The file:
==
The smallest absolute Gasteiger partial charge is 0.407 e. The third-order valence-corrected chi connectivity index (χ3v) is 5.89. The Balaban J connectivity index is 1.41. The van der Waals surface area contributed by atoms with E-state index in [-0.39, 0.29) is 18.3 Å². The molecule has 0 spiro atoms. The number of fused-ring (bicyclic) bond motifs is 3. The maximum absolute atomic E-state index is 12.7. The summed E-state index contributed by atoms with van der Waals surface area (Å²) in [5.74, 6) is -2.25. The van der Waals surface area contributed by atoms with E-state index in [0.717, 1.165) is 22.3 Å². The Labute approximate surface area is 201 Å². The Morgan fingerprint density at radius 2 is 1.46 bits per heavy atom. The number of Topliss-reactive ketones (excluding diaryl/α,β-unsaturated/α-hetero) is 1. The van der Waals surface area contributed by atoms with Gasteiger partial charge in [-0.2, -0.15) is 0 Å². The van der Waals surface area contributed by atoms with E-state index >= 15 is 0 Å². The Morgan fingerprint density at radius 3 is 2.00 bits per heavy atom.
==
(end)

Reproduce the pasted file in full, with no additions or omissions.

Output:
The smallest absolute Gasteiger partial charge is 0.407 e. The third-order valence-corrected chi connectivity index (χ3v) is 5.89. The Balaban J connectivity index is 1.41. The van der Waals surface area contributed by atoms with E-state index in [-0.39, 0.29) is 18.3 Å². The molecule has 0 spiro atoms. The number of fused-ring (bicyclic) bond motifs is 3. The maximum absolute atomic E-state index is 12.7. The summed E-state index contributed by atoms with van der Waals surface area (Å²) in [5.74, 6) is -2.25. The van der Waals surface area contributed by atoms with E-state index in [0.717, 1.165) is 22.3 Å². The Labute approximate surface area is 201 Å². The Morgan fingerprint density at radius 2 is 1.46 bits per heavy atom. The number of Topliss-reactive ketones (excluding diaryl/α,β-unsaturated/α-hetero) is 1. The van der Waals surface area contributed by atoms with Gasteiger partial charge in [-0.2, -0.15) is 0 Å². The van der Waals surface area contributed by atoms with E-state index >= 15 is 0 Å². The Morgan fingerprint density at radius 3 is 2.00 bits per heavy atom.